However, in our own experience, smart replies aren't that smart to begin with. It probably requires more than a week of training with just three contacts using Allo, which is how we used the app, but for now, it looks much pretty standard, with the addition of being able to call on Google in the middle of a chat. Which is still pretty useful actually – we made a plan to meet a fellow Allo reviewer who is visiting Bengaluru, looked up restaurants, showed the route and traffic, and although it can't call an Uber, it was able to pull up a prompt to launch the app. After the public launch and a wider spread of users, we might see Allo learning more and becoming even smarter.
On Fulay's phone, he demonstrated smart replies to show how they work after you've used Allo for a little longer. He shows us how it responds to a picture by offering a suitable response – a picture of eggs, sunny-side up, doesn't just end with a description of the image, it also offers the response "yummy". It's also able to show quick responses to a number of different common messages, which are short enough to actually seem real. One might wonder if this paints a picture of a future where it's just going to be bots talking to each other in place of a 'real' conversation, but you have to admit it's kind of convenient.
Allo also has an interesting feature called whisper and shout – essentially, you can change the size of text or emoji – holding the send button reveals a slider that allows you to easily change the size of things. You can emphasise posts (shout) by sliding up to make them bigger, or make them small (whisper) by sliding down – it's a small thing but it adds a bit of flavour to the messaging – you could convey excitement with a shout, or make a sarcastic joke but keep it in a small font so people know you're not really serious. Apple has added similar features to iMessage with iOS 10, and we welcome anything that adds extra nuance to text messaging.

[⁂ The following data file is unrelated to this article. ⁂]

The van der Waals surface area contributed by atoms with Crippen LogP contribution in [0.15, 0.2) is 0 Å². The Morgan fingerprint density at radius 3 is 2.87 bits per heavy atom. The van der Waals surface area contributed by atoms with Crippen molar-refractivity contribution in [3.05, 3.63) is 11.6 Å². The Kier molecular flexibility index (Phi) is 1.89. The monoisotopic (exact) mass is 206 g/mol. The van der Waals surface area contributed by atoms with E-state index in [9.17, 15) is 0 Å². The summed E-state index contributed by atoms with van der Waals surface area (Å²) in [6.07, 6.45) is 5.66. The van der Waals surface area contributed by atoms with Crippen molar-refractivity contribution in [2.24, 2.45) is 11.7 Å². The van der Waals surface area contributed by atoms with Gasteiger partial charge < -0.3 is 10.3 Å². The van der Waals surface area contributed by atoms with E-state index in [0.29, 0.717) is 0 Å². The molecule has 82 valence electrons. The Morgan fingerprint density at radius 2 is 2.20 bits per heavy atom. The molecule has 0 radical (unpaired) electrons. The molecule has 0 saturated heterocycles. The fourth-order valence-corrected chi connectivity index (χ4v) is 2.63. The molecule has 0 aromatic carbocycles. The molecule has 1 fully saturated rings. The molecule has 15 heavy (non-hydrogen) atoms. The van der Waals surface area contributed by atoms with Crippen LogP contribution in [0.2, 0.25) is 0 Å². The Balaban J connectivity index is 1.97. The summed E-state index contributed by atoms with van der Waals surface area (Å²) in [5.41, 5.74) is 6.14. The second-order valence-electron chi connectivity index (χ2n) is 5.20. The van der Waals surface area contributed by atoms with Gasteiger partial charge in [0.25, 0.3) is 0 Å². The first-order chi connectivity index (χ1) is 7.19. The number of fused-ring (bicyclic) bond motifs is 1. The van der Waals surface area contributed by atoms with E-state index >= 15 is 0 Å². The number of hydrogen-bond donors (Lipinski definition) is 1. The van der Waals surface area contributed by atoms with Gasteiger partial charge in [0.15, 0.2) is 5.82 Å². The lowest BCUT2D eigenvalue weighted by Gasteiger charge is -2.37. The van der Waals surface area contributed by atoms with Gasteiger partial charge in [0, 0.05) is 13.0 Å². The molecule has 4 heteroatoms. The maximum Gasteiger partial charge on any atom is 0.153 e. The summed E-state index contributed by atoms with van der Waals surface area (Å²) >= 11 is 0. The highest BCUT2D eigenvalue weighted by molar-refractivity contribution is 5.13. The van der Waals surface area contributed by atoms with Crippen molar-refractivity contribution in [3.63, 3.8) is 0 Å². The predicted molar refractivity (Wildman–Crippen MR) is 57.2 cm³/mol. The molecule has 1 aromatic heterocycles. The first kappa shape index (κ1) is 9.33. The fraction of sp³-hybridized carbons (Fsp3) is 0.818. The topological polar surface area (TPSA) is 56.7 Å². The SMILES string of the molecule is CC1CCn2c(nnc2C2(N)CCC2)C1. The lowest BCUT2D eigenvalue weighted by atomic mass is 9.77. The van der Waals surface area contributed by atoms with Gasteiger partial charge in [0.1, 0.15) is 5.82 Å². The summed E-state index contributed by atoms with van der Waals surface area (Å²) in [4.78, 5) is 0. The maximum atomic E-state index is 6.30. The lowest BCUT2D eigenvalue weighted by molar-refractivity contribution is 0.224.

Google also allows you to share images, scribble notes on images, send stickers, and has a sticker store, again similar to what iOS 10 has brought to iMessage users. These are pretty much par for the course now, and work exactly as you would expect. The smarter parts of the messenger are pretty much the reason to use it – when the app does something on its own it is slightly magical. Google needs to make Allo a little more predictable though, since it's hard to say what it will offer smart responses to, but perhaps that will improve over time with more usage. People who value privacy however will find it harder to like Allo.
Unlike Duo, Allo is not encrypted, though there is the option to enter into incognito mode. The chats are encrypted, and there is an expiry timer to chats so they disappear after a set time limit. The catch is that you lose out on the features that make Allo appealing in the first place. If you're doing that, why not use an app that makes privacy a headline feature instead? Fulay says that it's a tradeoff Google sees most users preferring.
"Obviously we use TLS even in non-incognito chats," he adds, "it's a value trade off, and Smart reply and Assistant bring a lot of value to the users. And it's still easy to go incognito whenever you want to."